2. Comforting imagery while we shiver our way through the minus 8 degree Canberra mornings here in the southern hemisphere. Bring on the spring. Though there is a stark, cold, beauty in the grey misty mornings, with naked, frosted branches and the thin clear air.

  3. Beautiful. I don’t understand why some Pagans don’t get Lughnasadh (except for some hard polytheists and reconstructionists who don’t place much importance on the cycles of the earth and the life on it).

  4. Like you I’ve watched the fields that are near to the village where I live turn from brown earth to golden stalks swaying in the breeze. One field has already been harvested & bales stand dotted round the field. I find comfort in the cycle of death/rebirth and enjoy the merging of the seasons. Soon autumn will be here, but for now I am enjoying summer, although it doesn’t always seem like summer in this part of Scotland!

  5. I once had this connection to the changing earth. I moved to the city and it was damaged and I am still attempting to regain it. The move wasn’t worth it by any means…

  6. The Long man of Wilmington brings back fond memories of lying on the grass below his extended feet and taking in the incredible view afforded. Then walking through the ripening crops of wheat to the inn nearby. The pull of this countryside surprised and delighted our family.

  7. Yes, I agree. And how places can hold the magic of the different Sabbats! For me Lammas is always Wayland’s Smithy on the Wiltshire /Oxfordshire border.Right next to the long barrow is all golden fields and the bright red flowering poppies, a reminder of the blood of the sacrificed god, as they spill amongst the living corn.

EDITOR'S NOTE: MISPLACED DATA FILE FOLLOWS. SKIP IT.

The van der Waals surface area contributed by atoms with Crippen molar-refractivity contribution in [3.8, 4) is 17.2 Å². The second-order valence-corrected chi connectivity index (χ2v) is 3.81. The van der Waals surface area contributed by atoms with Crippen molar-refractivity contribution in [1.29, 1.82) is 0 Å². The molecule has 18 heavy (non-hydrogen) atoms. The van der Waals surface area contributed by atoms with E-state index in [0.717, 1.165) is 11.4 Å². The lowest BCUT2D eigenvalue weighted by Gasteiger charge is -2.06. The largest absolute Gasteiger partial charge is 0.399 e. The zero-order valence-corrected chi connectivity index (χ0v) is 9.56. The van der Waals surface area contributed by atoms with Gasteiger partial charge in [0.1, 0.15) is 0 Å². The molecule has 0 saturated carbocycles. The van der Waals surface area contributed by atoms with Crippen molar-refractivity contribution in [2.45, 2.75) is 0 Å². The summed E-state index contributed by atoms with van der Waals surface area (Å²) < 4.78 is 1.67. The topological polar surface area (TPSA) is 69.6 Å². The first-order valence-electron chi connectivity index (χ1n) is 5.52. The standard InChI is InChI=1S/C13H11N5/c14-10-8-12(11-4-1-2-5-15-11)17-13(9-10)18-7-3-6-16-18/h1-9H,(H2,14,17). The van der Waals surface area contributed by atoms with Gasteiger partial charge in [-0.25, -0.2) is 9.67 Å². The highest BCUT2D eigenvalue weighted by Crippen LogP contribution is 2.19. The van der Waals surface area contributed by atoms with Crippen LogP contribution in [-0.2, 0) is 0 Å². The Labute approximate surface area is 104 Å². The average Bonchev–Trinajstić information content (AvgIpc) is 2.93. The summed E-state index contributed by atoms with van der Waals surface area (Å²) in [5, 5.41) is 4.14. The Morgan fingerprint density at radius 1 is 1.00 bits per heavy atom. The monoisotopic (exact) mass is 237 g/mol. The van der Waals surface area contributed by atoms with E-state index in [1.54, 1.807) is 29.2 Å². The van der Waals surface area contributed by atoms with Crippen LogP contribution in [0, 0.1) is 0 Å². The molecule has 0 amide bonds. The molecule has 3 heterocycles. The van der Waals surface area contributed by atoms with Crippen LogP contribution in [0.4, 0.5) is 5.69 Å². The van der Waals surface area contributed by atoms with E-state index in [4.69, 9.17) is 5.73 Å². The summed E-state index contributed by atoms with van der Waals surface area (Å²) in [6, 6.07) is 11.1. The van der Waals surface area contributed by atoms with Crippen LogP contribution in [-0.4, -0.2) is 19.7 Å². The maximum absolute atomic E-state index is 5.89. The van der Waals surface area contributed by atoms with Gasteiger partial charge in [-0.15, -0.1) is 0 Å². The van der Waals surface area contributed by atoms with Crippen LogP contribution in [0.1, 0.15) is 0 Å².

A number of beautiful Red Kites fly there, birds of the Lady of the Underworld. When I go there and do my rites I always kind of feel the Dark Lord’s excitement at having his lady back soon. I can feel Samhain coming somehow, despite that sometimes there is brilliant sunshine and golden fields. When the sun sets and the huge harvest moon appears it is the colour of autumn leaves. And sometimes gentle mists appear around the edges of the falling night.

    My heart always gladdens and I am ever grateful for nature’s bounty as I sip beer and eat the home baked Lammas bread. The wheel turns, and each season brings something new and beautiful to feast our senses on. The true being in love, is to me, being in love with Nature, and I am satisfied.

  8. You are such an inspiration. The path you show us feels like I’m being gently reminded of something that I have always known. I feel the cycle of the year very clearly in your music and blog, and see reflections of our own cycle of death and rebirth in the wheel.

    It is definitely the height of summer in Texas. I’ve been in Austin and the temperature has been over 100F most days (up to 40.5C). I’m trying to embrace the natural cycle of the year, but I can’t take this much heat. I am looking forward to days growing cooler.